1911 Encyclopædia Britannica/Boyle, Robert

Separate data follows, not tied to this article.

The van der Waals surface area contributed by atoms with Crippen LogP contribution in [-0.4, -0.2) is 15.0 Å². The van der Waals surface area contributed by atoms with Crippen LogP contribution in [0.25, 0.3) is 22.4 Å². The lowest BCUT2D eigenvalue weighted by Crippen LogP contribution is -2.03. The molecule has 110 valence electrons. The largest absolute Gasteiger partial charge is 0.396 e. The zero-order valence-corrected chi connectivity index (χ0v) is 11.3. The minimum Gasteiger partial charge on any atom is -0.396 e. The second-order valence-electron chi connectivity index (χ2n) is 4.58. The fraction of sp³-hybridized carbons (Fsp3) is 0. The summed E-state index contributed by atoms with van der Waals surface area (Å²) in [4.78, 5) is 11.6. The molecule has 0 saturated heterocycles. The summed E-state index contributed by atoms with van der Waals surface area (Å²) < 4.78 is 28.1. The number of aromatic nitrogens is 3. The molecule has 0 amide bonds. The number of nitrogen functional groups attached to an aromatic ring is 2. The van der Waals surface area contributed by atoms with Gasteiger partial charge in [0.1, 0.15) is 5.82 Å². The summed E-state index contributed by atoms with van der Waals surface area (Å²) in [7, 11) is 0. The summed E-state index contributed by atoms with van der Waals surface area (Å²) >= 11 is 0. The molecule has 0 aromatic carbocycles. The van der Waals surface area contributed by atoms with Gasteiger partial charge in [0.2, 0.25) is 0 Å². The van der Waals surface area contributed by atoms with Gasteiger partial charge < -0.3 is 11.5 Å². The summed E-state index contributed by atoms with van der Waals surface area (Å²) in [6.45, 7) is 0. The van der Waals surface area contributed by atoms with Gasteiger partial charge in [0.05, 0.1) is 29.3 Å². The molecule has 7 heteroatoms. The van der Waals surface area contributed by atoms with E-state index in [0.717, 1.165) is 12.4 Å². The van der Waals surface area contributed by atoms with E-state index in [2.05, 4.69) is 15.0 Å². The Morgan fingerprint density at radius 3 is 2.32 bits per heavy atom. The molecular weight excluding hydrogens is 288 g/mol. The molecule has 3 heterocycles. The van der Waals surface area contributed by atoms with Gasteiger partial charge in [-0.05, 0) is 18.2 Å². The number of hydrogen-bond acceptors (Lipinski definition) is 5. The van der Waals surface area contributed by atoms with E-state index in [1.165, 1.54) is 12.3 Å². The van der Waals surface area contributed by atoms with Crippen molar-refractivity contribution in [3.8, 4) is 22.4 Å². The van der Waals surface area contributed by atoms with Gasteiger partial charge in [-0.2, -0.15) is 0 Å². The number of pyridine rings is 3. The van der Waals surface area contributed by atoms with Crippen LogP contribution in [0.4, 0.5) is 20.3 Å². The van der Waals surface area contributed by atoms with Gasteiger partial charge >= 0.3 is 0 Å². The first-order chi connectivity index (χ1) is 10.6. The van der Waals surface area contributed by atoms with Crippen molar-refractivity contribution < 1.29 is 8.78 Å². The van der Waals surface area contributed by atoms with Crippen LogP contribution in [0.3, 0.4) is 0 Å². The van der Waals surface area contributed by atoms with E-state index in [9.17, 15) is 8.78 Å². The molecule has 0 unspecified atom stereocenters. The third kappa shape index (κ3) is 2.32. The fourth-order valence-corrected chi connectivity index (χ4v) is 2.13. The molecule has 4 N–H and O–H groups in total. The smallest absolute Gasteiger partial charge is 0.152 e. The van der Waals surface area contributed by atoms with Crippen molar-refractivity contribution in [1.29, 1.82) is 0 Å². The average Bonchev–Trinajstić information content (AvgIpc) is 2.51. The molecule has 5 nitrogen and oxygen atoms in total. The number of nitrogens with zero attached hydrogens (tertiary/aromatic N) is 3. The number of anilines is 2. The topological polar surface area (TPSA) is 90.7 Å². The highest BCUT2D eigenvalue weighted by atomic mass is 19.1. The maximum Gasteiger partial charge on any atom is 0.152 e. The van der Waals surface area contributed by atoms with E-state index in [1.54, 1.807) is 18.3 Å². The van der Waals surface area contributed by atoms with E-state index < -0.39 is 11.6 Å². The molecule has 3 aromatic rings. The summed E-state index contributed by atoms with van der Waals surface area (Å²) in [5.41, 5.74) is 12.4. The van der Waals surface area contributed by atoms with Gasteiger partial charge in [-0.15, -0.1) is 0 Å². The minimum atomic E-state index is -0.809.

BOYLE, ROBERT (1627–1691), English natural philosopher, seventh son and fourteenth child of Richard Boyle, the great earl of Cork, was born at Lismore Castle, in the province of Munster, Ireland, on the 25th of January 1627. While still a child he learned to speak Latin and French, and he was only eight years old when he was sent to Eton, of which his father’s friend, Sir Henry Wotton, was then provost. After spending over three years at the college, he went to travel abroad with a French tutor. Nearly two years were passed in Geneva; visiting Italy in 1641, he remained during the winter of that year in Florence, studying the “paradoxes of the great star-gazer” Galileo, who died within a league of the city early in 1642. Returning to England in 1644, he found that his father was dead and had left him the manor of Stalbridge in Dorsetshire, together with estates in Ireland. From that time he gave up his life to study and scientific research, and soon took a prominent place in the band of inquirers, known as the “Invisible College,” who devoted themselves to the cultivation of the “new philosophy.” They met frequently in London, often at Gresham College; some of the members also had meetings in Oxford, and in that city Boyle went to reside in 1654. Reading in 1657 of Otto von Guericke’s air-pump, he set himself up with the assistance of Robert Hooke to devise improvements in its construction, and with the result, the “machine Boyleana” or “Pneumatical Engine,” finished in 1659, he began a series of experiments on the properties of air. A n account of the work he did with this instrument was published in 1660 under the title New Experiments Physico-Mechanical touching the spring of air and its effects. Among the critics of the views put forward in this book was a Jesuit, Franciscus Linus (1595–1675), and it was while answering his objections that Boyle enunciated the law that the volume of a gas varies inversely as the pressure, which among English-speaking peoples is usually called after his name, though on the continent of Europe it is attributed to E. Mariotte, who did not publish it till 1676. In 1663 the “Invisible College” became the “Royal Society of London for improving natural knowledge,” and the charter of incorporation granted by Charles II. named Boyle a member of the council. In 1680 he was elected president of the society, but declined the honour from a scruple about oaths. In 1668 he left Oxford for London where he resided at the house of his sister, Lady Ranelagh, in Pall Mall. About 1689 his health, never very strong, began to fail seriously and he gradually withdrew from his public engagements, ceasing his communications to the Royal Society, and advertising his desire to be excused from receiving guests, “unless upon occasions very extraordinary,” on Tuesday and Friday forenoon, and Wednesday and Saturday afternoon. In the leisure thus gained he wished to “recruit his spirits, range his papers,” and prepare some important chemical investigations which he proposed to leave “as a kind of Hermetic legacy to the studious disciples of that art,” but of which he did not make known the nature. His health became still worse in 1691, and his death occurred on the 30th of December of that year, just a week after that of the sister with whom he had lived for more than twenty years. He was buried in the churchyard of St Martin’s in the Fields, his funeral sermon being preached by his friend Bishop Burnet.